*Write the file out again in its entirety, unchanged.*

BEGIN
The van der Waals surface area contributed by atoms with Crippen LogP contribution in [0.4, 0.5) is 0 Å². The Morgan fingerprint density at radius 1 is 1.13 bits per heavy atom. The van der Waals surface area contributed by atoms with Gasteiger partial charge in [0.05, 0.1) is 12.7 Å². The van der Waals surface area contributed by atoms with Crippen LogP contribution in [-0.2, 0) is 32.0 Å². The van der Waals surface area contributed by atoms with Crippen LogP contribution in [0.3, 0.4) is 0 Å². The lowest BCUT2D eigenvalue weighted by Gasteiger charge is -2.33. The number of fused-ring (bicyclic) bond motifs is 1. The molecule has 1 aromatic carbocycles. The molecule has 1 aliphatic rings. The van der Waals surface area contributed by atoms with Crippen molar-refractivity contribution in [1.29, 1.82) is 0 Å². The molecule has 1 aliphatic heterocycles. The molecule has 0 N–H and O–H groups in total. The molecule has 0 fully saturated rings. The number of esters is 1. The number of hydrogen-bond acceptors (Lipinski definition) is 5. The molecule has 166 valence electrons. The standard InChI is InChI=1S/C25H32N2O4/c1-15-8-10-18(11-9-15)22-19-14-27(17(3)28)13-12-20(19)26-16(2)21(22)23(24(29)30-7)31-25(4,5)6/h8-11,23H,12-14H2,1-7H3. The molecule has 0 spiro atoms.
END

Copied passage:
The van der Waals surface area contributed by atoms with Crippen LogP contribution in [0.4, 0.5) is 0 Å². The Morgan fingerprint density at radius 1 is 1.13 bits per heavy atom. The van der Waals surface area contributed by atoms with Gasteiger partial charge in [0.05, 0.1) is 12.7 Å². The van der Waals surface area contributed by atoms with Crippen LogP contribution in [-0.2, 0) is 32.0 Å². The van der Waals surface area contributed by atoms with Crippen LogP contribution in [0.3, 0.4) is 0 Å². The lowest BCUT2D eigenvalue weighted by Gasteiger charge is -2.33. The number of fused-ring (bicyclic) bond motifs is 1. The molecule has 1 aromatic carbocycles. The molecule has 1 aliphatic rings. The van der Waals surface area contributed by atoms with Crippen molar-refractivity contribution in [1.29, 1.82) is 0 Å². The molecule has 1 aliphatic heterocycles. The molecule has 0 N–H and O–H groups in total. The molecule has 0 fully saturated rings. The number of esters is 1. The number of hydrogen-bond acceptors (Lipinski definition) is 5. The molecule has 166 valence electrons. The standard InChI is InChI=1S/C25H32N2O4/c1-15-8-10-18(11-9-15)22-19-14-27(17(3)28)13-12-20(19)26-16(2)21(22)23(24(29)30-7)31-25(4,5)6/h8-11,23H,12-14H2,1-7H3. The molecule has 0 spiro atoms.